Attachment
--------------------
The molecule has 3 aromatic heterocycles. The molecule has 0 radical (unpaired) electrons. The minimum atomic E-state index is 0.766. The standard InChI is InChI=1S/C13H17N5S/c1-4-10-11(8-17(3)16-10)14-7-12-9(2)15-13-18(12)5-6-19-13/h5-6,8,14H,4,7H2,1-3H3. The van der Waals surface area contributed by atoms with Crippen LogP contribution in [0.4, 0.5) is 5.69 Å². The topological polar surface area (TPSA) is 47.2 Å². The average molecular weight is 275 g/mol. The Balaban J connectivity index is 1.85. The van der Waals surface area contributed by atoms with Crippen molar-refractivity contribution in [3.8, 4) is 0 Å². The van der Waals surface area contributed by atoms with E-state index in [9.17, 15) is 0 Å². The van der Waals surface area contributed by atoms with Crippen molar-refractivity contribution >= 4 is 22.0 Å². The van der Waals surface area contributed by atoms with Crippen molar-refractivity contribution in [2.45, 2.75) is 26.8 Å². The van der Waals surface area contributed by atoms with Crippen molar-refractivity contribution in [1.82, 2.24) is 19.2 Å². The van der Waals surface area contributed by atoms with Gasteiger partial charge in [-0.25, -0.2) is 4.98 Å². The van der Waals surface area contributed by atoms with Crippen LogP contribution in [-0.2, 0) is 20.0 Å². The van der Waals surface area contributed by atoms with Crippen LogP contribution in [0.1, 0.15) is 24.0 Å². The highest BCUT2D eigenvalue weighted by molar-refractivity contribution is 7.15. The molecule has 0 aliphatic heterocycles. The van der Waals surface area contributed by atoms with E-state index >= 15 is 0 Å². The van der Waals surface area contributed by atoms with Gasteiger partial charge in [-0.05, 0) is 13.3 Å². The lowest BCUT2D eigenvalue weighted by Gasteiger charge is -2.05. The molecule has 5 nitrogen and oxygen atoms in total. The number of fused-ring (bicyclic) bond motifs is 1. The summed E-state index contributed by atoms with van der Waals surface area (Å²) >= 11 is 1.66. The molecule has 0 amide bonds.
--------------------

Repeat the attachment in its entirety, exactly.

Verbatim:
The molecule has 3 aromatic heterocycles. The molecule has 0 radical (unpaired) electrons. The minimum atomic E-state index is 0.766. The standard InChI is InChI=1S/C13H17N5S/c1-4-10-11(8-17(3)16-10)14-7-12-9(2)15-13-18(12)5-6-19-13/h5-6,8,14H,4,7H2,1-3H3. The van der Waals surface area contributed by atoms with Crippen LogP contribution in [0.4, 0.5) is 5.69 Å². The topological polar surface area (TPSA) is 47.2 Å². The average molecular weight is 275 g/mol. The Balaban J connectivity index is 1.85. The van der Waals surface area contributed by atoms with Crippen molar-refractivity contribution in [3.8, 4) is 0 Å². The van der Waals surface area contributed by atoms with E-state index in [9.17, 15) is 0 Å². The van der Waals surface area contributed by atoms with Crippen molar-refractivity contribution >= 4 is 22.0 Å². The van der Waals surface area contributed by atoms with Crippen molar-refractivity contribution in [2.45, 2.75) is 26.8 Å². The van der Waals surface area contributed by atoms with Crippen molar-refractivity contribution in [1.82, 2.24) is 19.2 Å². The van der Waals surface area contributed by atoms with Gasteiger partial charge in [-0.25, -0.2) is 4.98 Å². The van der Waals surface area contributed by atoms with Crippen LogP contribution in [-0.2, 0) is 20.0 Å². The van der Waals surface area contributed by atoms with Crippen LogP contribution in [0.1, 0.15) is 24.0 Å². The highest BCUT2D eigenvalue weighted by molar-refractivity contribution is 7.15. The molecule has 0 aliphatic heterocycles. The van der Waals surface area contributed by atoms with E-state index >= 15 is 0 Å². The van der Waals surface area contributed by atoms with Gasteiger partial charge in [-0.05, 0) is 13.3 Å². The lowest BCUT2D eigenvalue weighted by Gasteiger charge is -2.05. The molecule has 5 nitrogen and oxygen atoms in total. The number of fused-ring (bicyclic) bond motifs is 1. The summed E-state index contributed by atoms with van der Waals surface area (Å²) >= 11 is 1.66. The molecule has 0 amide bonds.